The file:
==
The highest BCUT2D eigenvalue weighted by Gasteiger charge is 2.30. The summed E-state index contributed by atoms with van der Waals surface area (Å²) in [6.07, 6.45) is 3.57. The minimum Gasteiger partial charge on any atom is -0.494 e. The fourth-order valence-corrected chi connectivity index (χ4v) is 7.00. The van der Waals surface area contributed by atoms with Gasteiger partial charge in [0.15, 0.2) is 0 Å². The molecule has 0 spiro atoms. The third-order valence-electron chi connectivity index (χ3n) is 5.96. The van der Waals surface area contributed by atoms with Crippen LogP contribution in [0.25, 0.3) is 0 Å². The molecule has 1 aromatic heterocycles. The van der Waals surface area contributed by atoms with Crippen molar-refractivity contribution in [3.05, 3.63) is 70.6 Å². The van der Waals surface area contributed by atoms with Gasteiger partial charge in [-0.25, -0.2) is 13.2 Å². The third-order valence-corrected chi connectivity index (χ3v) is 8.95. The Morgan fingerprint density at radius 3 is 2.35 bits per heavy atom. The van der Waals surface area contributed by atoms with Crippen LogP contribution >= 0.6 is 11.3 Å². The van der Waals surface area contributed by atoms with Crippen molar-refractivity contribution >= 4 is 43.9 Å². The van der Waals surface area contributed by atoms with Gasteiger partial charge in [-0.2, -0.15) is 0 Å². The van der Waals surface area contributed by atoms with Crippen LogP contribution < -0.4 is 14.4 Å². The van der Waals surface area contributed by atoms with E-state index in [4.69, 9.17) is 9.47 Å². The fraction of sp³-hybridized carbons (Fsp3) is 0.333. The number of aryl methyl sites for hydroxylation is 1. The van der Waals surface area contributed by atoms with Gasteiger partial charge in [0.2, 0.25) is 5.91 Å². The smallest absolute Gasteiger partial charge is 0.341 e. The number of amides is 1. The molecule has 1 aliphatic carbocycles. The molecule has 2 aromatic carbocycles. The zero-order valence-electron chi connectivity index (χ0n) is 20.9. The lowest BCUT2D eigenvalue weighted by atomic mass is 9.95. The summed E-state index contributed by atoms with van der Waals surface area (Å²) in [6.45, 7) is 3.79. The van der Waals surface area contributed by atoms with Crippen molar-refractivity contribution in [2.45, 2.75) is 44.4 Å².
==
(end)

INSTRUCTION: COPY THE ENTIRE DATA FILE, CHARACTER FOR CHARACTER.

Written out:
The highest BCUT2D eigenvalue weighted by Gasteiger charge is 2.30. The summed E-state index contributed by atoms with van der Waals surface area (Å²) in [6.07, 6.45) is 3.57. The minimum Gasteiger partial charge on any atom is -0.494 e. The fourth-order valence-corrected chi connectivity index (χ4v) is 7.00. The van der Waals surface area contributed by atoms with Gasteiger partial charge in [0.15, 0.2) is 0 Å². The molecule has 0 spiro atoms. The third-order valence-electron chi connectivity index (χ3n) is 5.96. The van der Waals surface area contributed by atoms with Crippen LogP contribution in [0.25, 0.3) is 0 Å². The molecule has 1 aromatic heterocycles. The van der Waals surface area contributed by atoms with Crippen molar-refractivity contribution in [3.05, 3.63) is 70.6 Å². The van der Waals surface area contributed by atoms with Gasteiger partial charge in [-0.25, -0.2) is 13.2 Å². The third-order valence-corrected chi connectivity index (χ3v) is 8.95. The Morgan fingerprint density at radius 3 is 2.35 bits per heavy atom. The van der Waals surface area contributed by atoms with Crippen LogP contribution >= 0.6 is 11.3 Å². The van der Waals surface area contributed by atoms with Crippen molar-refractivity contribution >= 4 is 43.9 Å². The van der Waals surface area contributed by atoms with Gasteiger partial charge in [-0.2, -0.15) is 0 Å². The van der Waals surface area contributed by atoms with Crippen LogP contribution < -0.4 is 14.4 Å². The van der Waals surface area contributed by atoms with E-state index in [4.69, 9.17) is 9.47 Å². The fraction of sp³-hybridized carbons (Fsp3) is 0.333. The number of aryl methyl sites for hydroxylation is 1. The van der Waals surface area contributed by atoms with Gasteiger partial charge in [0.2, 0.25) is 5.91 Å². The smallest absolute Gasteiger partial charge is 0.341 e. The number of amides is 1. The molecule has 1 aliphatic carbocycles. The molecule has 2 aromatic carbocycles. The zero-order valence-electron chi connectivity index (χ0n) is 20.9. The lowest BCUT2D eigenvalue weighted by atomic mass is 9.95. The summed E-state index contributed by atoms with van der Waals surface area (Å²) in [6.45, 7) is 3.79. The van der Waals surface area contributed by atoms with Crippen molar-refractivity contribution in [2.45, 2.75) is 44.4 Å².